How Reasonable For Clubs to Maintain a CS: GO Academy? Even More Than You Think
In the last year, more and more organizations have opened academies. Therefore, I propose to figure out how difficult it is to grow a tier-1 player.
One of the first clubs which opened an academy was Natus Vincere. After a few years, young players' invested work, time, and money justified themselves. First, Valery B1t Vakhovsky was transferred to the primary roster, and after Ilya m0NESY Osipov grew into a tier-1 performer in just two years. The history of Vakhovsky is genuinely unique. NAVI's management gradually pulled him into the main lineup. At first, B1t played only on Inferno, and then there was Overpass, Mirage, and so on until he completely joined the roster. Now it's hard to imagine the main lineup of "born to win" without B1t. His rating for the last 15 matches was 6.5.
In turn, Osipov did not have a chance to prove himself on the organization's first team, but his career development history is no less interesting. At 16, he was regarded by the global CS: GO community as a super talent. As soon as Natus Vincere put m0NESY on the transfer list, the hunt for the player started right away. All there was to do was to set a price. Different figures appeared on the Internet - $200 thousand, $300 thousand, and even $600 thousand. No one told the transfer amount, but m0NESY still ended up in G2 Esports. From the first matches, Osipov began to demonstrate a confident game in an international team, but so far, he has not been able to win trophies. But let's wait for what the future brings!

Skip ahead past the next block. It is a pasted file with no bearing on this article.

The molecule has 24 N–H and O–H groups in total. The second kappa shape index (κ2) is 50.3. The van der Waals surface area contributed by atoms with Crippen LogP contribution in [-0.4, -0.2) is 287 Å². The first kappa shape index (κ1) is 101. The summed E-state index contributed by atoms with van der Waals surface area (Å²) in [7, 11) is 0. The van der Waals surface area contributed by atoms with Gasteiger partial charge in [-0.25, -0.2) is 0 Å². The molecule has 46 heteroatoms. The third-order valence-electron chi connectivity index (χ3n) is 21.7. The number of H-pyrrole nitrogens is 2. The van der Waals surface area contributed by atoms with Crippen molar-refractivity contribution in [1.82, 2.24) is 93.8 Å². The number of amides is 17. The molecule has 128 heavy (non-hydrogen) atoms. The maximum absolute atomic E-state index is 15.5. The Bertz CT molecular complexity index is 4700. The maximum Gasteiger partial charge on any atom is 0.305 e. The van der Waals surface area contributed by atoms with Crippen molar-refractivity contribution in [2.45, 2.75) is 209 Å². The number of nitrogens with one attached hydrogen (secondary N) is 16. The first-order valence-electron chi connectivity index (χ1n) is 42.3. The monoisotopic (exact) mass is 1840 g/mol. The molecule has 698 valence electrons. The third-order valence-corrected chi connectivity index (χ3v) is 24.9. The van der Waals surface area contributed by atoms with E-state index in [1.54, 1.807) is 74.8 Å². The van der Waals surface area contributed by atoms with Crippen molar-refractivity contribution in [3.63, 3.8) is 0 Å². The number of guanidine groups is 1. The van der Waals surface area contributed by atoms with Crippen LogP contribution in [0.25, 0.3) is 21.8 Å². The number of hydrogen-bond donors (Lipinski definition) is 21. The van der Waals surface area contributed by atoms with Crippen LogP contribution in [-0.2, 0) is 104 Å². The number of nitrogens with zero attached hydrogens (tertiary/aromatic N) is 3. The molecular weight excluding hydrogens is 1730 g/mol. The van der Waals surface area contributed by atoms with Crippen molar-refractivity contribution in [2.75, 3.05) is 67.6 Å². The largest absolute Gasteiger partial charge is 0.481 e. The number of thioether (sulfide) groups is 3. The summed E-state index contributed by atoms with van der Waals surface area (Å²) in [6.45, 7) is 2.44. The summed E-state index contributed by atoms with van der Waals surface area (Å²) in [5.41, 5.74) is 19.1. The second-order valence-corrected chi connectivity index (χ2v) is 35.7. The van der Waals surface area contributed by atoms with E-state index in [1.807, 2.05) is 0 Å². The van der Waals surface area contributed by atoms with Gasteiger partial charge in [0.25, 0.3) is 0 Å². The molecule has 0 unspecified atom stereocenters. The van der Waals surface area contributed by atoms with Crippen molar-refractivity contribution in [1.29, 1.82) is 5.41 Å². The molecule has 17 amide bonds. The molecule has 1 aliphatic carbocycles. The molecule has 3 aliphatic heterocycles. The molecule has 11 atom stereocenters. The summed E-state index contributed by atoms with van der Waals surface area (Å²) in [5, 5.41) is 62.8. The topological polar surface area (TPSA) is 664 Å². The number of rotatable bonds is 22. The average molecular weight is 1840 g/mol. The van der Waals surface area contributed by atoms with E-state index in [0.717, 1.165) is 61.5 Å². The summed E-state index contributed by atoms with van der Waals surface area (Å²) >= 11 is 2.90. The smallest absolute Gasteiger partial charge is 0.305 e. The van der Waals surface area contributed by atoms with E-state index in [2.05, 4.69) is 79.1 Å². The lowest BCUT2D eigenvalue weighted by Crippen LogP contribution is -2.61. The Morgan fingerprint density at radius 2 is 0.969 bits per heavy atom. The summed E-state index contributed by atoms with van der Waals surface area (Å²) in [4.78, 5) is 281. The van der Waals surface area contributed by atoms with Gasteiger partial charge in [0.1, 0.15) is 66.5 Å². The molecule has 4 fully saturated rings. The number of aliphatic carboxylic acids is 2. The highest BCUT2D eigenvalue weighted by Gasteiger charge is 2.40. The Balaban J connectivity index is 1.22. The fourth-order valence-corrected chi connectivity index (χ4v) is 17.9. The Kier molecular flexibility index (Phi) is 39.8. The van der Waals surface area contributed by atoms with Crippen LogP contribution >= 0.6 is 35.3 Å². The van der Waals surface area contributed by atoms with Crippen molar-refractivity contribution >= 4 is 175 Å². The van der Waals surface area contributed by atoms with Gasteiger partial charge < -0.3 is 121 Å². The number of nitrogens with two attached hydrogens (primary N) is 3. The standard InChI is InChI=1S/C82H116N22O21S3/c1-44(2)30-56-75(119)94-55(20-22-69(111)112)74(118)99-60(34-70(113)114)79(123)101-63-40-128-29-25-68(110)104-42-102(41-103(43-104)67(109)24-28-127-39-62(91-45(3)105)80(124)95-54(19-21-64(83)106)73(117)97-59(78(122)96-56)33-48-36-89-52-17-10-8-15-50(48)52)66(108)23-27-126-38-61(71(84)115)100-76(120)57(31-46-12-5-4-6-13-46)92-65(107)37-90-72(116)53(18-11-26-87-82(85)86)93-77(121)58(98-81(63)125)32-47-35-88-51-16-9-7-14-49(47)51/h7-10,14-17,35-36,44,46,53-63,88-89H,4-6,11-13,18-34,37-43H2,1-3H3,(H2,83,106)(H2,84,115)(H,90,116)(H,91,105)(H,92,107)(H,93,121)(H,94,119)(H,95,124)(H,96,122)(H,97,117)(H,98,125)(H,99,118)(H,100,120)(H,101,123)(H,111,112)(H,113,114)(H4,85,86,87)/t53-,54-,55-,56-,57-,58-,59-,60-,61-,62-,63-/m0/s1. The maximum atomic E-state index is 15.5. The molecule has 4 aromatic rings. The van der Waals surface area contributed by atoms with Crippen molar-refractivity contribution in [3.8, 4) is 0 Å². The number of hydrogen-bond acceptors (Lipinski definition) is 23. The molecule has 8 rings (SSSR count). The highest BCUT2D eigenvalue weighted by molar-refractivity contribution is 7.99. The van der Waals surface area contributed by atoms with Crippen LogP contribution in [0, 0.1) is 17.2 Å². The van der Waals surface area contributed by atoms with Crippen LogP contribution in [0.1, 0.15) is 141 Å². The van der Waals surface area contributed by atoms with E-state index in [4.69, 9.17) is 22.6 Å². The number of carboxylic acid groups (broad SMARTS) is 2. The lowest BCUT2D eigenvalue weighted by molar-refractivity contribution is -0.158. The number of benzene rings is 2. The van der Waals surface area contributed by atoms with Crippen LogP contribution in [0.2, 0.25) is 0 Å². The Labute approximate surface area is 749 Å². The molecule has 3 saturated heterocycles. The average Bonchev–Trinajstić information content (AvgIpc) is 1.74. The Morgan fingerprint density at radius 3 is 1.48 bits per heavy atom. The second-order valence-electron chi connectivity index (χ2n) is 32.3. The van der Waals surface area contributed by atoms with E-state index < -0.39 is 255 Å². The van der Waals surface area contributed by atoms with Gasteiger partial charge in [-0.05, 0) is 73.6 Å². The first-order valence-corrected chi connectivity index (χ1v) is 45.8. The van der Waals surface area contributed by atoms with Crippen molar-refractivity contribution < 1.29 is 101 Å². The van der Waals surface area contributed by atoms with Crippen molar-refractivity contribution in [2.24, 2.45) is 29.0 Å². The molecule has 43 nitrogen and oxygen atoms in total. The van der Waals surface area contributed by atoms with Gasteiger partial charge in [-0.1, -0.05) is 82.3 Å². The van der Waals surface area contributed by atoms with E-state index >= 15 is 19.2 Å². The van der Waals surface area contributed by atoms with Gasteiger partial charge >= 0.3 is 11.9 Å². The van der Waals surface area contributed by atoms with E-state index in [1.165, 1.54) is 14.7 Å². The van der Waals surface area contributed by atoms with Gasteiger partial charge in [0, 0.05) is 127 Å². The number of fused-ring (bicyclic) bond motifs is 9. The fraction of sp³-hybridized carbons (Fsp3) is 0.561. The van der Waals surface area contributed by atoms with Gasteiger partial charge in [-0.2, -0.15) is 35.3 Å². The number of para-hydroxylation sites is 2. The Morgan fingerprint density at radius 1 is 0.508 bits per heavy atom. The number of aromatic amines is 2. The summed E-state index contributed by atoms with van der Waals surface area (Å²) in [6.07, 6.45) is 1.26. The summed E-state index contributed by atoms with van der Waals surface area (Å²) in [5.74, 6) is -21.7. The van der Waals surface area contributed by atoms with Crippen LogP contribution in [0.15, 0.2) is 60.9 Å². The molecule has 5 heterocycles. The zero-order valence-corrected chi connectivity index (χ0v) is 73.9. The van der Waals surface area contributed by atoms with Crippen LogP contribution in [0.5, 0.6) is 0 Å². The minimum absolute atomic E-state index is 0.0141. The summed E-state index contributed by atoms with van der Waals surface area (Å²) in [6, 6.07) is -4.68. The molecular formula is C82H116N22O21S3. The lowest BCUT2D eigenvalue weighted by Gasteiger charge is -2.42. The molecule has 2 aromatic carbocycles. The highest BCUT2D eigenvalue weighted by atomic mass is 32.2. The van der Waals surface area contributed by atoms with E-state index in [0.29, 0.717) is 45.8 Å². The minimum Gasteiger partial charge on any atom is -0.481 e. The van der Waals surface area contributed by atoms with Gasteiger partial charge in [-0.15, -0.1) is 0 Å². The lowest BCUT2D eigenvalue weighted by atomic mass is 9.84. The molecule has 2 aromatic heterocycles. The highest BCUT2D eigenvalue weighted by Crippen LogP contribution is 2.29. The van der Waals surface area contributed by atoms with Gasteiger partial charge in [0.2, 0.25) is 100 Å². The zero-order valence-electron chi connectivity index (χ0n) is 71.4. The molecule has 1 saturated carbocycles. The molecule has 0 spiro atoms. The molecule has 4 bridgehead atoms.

NAVI's approach to the academy is working. In the first case, they raised a top player for their team, and in the second, they gave the world a very talented esports player and made money on his transfer to the top roster.
I want to pay attention to the MOUZ Academy next. Most recently, the youth roster of the organization became a four-time winner of the WePlay Academy League. The main roster includes two players who have passed the club's academy at once - John JDC de Castro and Adam torzsi Torzhash. Yes, the results of MOUZ cannot be called satisfactory, but the fact that management focuses on its students is inspiring. Perhaps it is worth filling the main roster with players from the academy?
Karim Krimbo Musa is another young talent. He managed to play for various teams on the tier-2 stage and go from BIG Academy to the primary roster of the organization. Roobet Cup, where BIG became the champion by beating FaZe Clan in the final, Musa finished with a rating of 6.0. This victory should spur the young and promising to further development because there is still work to be done.
I talked about academy graduates who have already established themselves in the tier-1 scene, but what about the future? Several talented guys have already been approached by the main rosters of their clubs in various tournaments. Namely: phzy, ztr, LNZ from Young Ninjas, Peppzor and regali from Fnatic Rising, and headtr1ck from NAVI Junior. All of them are ready to play at Tier 1 level. However, it remains to wait for a good offer. Therefore, the conclusion is obvious - investments in academic teams pay off, and the more organizations develop this area, the better for the entire professional CS: GO scene.